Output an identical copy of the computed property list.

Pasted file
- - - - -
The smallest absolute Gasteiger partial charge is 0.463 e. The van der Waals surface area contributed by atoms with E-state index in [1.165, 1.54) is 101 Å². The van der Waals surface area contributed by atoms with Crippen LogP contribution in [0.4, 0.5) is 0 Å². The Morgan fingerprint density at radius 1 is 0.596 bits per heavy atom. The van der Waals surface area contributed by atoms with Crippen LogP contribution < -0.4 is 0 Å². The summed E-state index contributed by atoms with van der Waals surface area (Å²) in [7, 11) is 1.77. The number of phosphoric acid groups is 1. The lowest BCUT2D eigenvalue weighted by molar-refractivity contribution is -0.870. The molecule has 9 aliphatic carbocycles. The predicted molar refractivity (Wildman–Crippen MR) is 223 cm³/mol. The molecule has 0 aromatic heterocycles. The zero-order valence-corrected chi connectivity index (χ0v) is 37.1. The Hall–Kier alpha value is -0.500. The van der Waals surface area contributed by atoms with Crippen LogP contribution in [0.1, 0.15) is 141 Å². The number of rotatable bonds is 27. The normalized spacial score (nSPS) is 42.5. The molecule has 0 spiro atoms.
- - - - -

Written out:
The smallest absolute Gasteiger partial charge is 0.463 e. The van der Waals surface area contributed by atoms with E-state index in [1.165, 1.54) is 101 Å². The van der Waals surface area contributed by atoms with Crippen LogP contribution in [0.4, 0.5) is 0 Å². The Morgan fingerprint density at radius 1 is 0.596 bits per heavy atom. The van der Waals surface area contributed by atoms with Crippen LogP contribution < -0.4 is 0 Å². The summed E-state index contributed by atoms with van der Waals surface area (Å²) in [7, 11) is 1.77. The number of phosphoric acid groups is 1. The lowest BCUT2D eigenvalue weighted by molar-refractivity contribution is -0.870. The molecule has 9 aliphatic carbocycles. The predicted molar refractivity (Wildman–Crippen MR) is 223 cm³/mol. The molecule has 0 aromatic heterocycles. The zero-order valence-corrected chi connectivity index (χ0v) is 37.1. The Hall–Kier alpha value is -0.500. The van der Waals surface area contributed by atoms with Crippen LogP contribution in [0.1, 0.15) is 141 Å². The number of rotatable bonds is 27. The normalized spacial score (nSPS) is 42.5. The molecule has 0 spiro atoms.